5 Trends Shaping Colorado’s Outdoor Industry
One of the many things they do is bring these parties together to share ideas about how to continue growing this sector in Colorado. Here’s a few of the most important highlights and considerations coming out of the two days we spent with everyone:
Outdoor Recreation’s Influence Is Growing Rapidly In Colorado
The creation of the Colorado Outdoor Recreation Industry Office is a big driver influence. But, of great importance is its growth relative to extractive industries like oil & gas which have historically had the most influence in Colorado’s government. 18% of the jobs in Colorado are tied to the outdoor industry (that’s 500K), and 80% are outside the Denver Metro Area. $52 billion in economic spending, bigger than oil, gas and mining combined is driven by this industry.
“What gets measured, gets awesomer.” That’s how the saying goes, right? It’s a relatively new practice for our federal government to measure the economic data for the outdoor recreation economy. Crazy. We know. Now that the Bureau of Economic Activity measures the impact of the outdoor recreation economy we’ll continue to see its influence on policy at the federal and state levels grow. Or so we hope…
Local Organizations Are Leading The Way
Don’t sleep on the impact of your local organizations. Much of the most meaningful work and impact is taking place from the bottom up through partnerships between public and private organizations. Local communities across the state are coming up with creative solutions tailored to the unique circumstances of their area. Colorado organizations like Great Outdoors Colorado (GOCO) and the Colorado Recreation Industry Office come in to support through mentorship and funding.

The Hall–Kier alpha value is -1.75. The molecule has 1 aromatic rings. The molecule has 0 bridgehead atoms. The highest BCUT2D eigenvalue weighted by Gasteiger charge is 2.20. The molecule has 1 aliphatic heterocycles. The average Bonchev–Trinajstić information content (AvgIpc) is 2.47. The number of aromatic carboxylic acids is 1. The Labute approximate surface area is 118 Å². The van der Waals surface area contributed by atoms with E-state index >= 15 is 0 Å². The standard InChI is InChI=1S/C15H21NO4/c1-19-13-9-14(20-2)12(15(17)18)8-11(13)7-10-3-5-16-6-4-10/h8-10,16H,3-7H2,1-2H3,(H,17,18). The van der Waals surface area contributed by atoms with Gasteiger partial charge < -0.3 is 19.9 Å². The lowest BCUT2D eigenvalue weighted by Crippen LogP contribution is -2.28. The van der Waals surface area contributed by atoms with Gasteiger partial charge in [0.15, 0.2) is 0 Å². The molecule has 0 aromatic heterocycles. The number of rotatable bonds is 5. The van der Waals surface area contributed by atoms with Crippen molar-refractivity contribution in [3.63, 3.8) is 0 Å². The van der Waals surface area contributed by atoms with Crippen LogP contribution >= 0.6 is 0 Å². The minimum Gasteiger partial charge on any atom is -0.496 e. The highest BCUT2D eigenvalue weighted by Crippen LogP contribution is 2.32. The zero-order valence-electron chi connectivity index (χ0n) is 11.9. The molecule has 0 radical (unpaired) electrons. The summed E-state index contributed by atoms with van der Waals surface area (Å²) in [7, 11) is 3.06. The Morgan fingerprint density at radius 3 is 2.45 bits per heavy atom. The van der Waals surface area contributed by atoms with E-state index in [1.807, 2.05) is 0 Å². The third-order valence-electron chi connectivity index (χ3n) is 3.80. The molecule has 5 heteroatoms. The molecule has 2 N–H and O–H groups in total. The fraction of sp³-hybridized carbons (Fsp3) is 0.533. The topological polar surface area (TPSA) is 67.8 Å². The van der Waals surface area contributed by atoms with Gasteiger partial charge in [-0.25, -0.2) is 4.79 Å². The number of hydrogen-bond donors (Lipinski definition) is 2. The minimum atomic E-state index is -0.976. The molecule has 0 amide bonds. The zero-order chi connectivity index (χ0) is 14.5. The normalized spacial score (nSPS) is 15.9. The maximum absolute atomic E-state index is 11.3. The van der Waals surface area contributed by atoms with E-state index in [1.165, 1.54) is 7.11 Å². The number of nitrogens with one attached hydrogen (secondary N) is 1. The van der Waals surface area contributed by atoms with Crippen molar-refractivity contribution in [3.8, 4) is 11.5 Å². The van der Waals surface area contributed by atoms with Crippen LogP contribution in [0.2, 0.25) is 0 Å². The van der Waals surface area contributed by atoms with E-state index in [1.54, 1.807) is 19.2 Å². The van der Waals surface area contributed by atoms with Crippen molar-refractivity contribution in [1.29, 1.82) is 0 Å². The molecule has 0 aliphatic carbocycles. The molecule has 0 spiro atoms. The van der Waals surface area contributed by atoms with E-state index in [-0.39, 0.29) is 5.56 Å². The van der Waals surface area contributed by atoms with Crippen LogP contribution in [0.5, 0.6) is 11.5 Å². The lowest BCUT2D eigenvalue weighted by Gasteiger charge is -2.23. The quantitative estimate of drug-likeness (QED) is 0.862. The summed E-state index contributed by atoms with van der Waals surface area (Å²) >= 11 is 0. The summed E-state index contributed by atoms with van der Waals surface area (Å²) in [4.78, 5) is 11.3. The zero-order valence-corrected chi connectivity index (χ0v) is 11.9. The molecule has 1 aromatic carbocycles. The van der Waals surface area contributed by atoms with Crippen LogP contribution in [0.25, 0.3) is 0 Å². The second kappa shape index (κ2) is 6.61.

Grant programs like the Colorado Industry Rec Grant, tailored to non-profit organizations, tribes and higher education institutions and the Colorado Outdoor Industry Impact Fund, specific to for-profit businesses are some of the big state-based sources of funding, but many cities and counties are coming up with their own solutions for funding their projects. Regardless, it starts at the bottom, so don’t talk yourself out of the significance of getting involved at the local level!
The Cost of Living Is A Hindrance
The outdoor industry provides good paying jobs, but you don’t pursue a career in it to become wealthy. Colorado’s overall cost of living is 121% of the national average and housing is 166% of average. The increasing costs of living, especially rising housing costs is creating challenges with filling key outdoor industry jobs, which are more essential as public land use grows.
On the private side, businesses of all kinds struggle to find workers and meet their needs if housing and other living costs continue to become prohibitive. Failing to address these issues will further challenge the health of our public lands and the organizations that are connected to them.
One action is to get connected to your local housing authority to influence zoning laws to allow for more multi-family housing solutions while moving away from exclusively single family dwellings.
Colorado (Still) Has an Inclusivity Problem
Late last year Colorado passed the Outdoor Equity Grant Program, which allocates increasing amounts of money to creating opportunities for under-represented youth and their families to access the outdoors. Colorado and our country as a whole has failed to make the physical and mental health benefits of outdoor access available to people of color for decades.
COVID, like all hardships, disproportionately affected these same groups. It created another challenge in the state’s effort to make the outdoor industry a more representative one. It’s not enough to say, “you’re welcome here.” We need programs that actually take action to bring marginalized groups (specially people of color and LGBTQ+) into the outdoors. There are many organizations in Colorado doing this work. Making a donation is a simple way to support their efforts.
The “Right Type” of Growth
We’re seeing rapidly growing participation in outdoor recreation, coupled with unprecedented levels of relocation to rural areas of our state. This is creating a strain on our public lands.
There’s a push and pull between growing outdoor recreation and protecting public lands and natural resources for the different types of people that depend on them. What does that balance look like? How do you find it? Ultimately, it’s a question that every community has to answer for itself.
The ones that seem to be succeeding are bringing together stakeholders who all use the land in different ways to develop solutions: from land management, agriculture, ranching, outdoor recreation and more. Collaboration at the local level is the key.